Kids are so weird sometimes.
And sometimes I forget how the life we choose here influences the kids experiences.
Last Christmas we were in Australia and Amy was complaining that vegetables in Australia are really wilted and old compared to veggies in Japan and my mum had to explain to her that comparing veggies from your garden that were picked 20 minutes before you eat them to veggies from the supermarket (Australian, Japanese or anywhere) isn't really a fair comparison.
When she was about seven Meg went to her Japanese grandparents place and after running around in the (small, suburban) yard for a while came in and declared 'There's nothing to eat here!' which, for anyone who knows the average Japanese grandparent knows is ridiculous as you could live for a week on snacks and pickles alone but it's true that there were no blueberries, peas, cherry tomatoes or cucumbers to be picked and snacked on as you played outside.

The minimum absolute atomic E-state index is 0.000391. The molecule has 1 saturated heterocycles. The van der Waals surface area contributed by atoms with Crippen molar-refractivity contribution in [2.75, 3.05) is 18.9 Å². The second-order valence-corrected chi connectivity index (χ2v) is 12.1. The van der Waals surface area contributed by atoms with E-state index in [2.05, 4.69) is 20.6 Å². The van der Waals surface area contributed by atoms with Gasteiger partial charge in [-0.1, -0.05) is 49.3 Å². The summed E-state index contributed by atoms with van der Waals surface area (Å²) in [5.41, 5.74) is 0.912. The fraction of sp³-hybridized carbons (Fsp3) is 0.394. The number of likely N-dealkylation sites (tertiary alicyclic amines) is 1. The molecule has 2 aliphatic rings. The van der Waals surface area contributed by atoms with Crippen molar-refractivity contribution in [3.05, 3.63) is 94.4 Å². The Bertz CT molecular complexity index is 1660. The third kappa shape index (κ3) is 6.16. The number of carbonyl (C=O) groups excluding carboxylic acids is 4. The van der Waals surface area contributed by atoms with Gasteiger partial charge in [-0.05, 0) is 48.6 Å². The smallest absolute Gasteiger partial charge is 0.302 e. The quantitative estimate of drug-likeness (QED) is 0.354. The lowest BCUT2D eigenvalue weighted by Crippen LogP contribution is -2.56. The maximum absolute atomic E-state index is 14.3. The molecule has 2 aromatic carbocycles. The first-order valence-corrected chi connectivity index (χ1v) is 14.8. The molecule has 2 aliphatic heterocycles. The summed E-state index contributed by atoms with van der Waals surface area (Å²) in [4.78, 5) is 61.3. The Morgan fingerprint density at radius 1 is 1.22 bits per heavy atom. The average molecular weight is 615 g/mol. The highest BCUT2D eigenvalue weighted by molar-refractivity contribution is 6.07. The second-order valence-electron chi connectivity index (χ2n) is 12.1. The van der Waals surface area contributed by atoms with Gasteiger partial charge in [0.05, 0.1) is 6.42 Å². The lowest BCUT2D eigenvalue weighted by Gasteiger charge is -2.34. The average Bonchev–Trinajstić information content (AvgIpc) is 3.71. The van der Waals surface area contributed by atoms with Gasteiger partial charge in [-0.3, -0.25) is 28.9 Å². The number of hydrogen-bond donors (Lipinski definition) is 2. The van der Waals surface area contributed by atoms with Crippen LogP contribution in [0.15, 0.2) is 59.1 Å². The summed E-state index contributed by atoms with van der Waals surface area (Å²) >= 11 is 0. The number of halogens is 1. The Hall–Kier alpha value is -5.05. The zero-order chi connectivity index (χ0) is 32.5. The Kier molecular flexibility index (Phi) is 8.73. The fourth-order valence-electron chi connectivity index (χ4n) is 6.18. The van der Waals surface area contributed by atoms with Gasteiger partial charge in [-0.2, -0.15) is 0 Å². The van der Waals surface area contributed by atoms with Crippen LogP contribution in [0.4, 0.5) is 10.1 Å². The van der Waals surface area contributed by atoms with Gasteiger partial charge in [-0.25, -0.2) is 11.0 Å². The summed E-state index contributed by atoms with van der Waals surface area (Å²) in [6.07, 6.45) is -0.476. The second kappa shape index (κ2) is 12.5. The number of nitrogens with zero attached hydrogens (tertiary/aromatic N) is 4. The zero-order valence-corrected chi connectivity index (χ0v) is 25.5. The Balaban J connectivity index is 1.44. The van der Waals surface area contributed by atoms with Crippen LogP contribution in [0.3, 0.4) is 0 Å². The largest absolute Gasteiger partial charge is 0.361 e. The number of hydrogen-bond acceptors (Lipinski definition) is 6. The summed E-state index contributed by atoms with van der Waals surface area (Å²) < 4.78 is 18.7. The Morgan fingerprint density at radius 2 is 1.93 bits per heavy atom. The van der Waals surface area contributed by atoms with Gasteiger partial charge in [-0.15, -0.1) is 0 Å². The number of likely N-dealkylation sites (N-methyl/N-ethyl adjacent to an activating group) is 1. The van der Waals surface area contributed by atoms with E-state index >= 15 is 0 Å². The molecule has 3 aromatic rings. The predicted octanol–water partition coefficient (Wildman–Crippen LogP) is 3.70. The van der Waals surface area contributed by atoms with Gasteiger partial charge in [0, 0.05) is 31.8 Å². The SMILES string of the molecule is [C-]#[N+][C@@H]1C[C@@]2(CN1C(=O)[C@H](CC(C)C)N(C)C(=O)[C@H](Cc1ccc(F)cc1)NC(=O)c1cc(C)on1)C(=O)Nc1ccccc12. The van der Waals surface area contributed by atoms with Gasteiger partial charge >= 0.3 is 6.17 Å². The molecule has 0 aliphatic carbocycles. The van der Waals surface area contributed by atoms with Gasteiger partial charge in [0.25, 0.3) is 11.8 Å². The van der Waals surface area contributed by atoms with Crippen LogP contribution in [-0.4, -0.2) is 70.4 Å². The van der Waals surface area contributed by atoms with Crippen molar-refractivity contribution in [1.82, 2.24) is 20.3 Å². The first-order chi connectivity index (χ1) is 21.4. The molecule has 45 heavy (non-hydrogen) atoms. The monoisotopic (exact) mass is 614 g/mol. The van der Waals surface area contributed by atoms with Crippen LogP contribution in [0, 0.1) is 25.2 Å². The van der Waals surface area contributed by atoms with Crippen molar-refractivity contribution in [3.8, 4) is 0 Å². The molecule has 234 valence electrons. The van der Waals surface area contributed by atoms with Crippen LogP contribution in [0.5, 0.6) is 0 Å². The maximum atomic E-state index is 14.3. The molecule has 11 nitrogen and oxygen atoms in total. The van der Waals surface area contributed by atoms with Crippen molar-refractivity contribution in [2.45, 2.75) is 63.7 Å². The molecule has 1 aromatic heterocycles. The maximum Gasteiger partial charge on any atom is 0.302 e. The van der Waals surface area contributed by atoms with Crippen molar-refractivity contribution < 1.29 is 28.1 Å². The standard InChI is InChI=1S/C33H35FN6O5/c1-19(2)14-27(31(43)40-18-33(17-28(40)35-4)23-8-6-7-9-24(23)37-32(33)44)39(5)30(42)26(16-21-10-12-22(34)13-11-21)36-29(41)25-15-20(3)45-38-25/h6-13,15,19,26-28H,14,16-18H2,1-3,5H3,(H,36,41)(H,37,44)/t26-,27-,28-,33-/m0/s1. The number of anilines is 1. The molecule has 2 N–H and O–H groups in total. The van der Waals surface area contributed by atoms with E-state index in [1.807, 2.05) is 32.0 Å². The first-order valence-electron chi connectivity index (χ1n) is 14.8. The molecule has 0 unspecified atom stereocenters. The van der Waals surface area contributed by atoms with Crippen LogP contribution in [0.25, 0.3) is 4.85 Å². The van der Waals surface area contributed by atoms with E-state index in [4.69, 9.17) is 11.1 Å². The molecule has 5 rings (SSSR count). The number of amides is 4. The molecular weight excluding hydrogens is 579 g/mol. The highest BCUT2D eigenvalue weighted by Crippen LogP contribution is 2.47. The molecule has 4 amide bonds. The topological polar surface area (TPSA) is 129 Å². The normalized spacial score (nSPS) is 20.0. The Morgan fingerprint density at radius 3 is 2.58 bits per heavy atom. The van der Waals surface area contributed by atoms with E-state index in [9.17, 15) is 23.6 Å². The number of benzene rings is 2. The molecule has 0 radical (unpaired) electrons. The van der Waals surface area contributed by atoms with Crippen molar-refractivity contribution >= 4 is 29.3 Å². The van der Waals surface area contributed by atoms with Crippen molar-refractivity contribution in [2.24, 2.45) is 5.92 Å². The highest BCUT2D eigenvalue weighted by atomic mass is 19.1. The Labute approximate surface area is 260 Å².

Pretty much all year around there is something growing or in crates in the hallway that they can just eat to their heart's content and so, yeah, the girls have a different view of fruit and vegetables to most kids.
But even so there are some produce that I treasure and ration out because they're so hard to succeed with. Cool nights and a short summer mean red and yellow capsicum are really hard to get to change colour and go sweet so they are highly prized and definitely doled out in a highly controlled way!
Watermelon are pretty easy to grow here (the village next door is a famous watermelon producing region) but the monkeys love them even more than we do so they are highly prized as it's only about one in three that makes it into the house.
So I was making a big deal of cutting up the first watermelon of the season and waxing lyrical about how great it is that I beat the monkeys and how we should all savour the watermelon-ny goodness etc etc when Amy sighed and said "It's my dream to just eat a huge chunk of watermelon so big you need a spoon." Meg agreed and I thought, hey, why not? And so my precious first perfect watermelon of the season was not eked out over three to four days. Nope. I made their dreams come true and it was all gone!
(No picture of Meg? No. She was in her school uniform still and didn't want that recorded for posterity. She's really funny about being seen in her uniform. I told you- kids are weird!)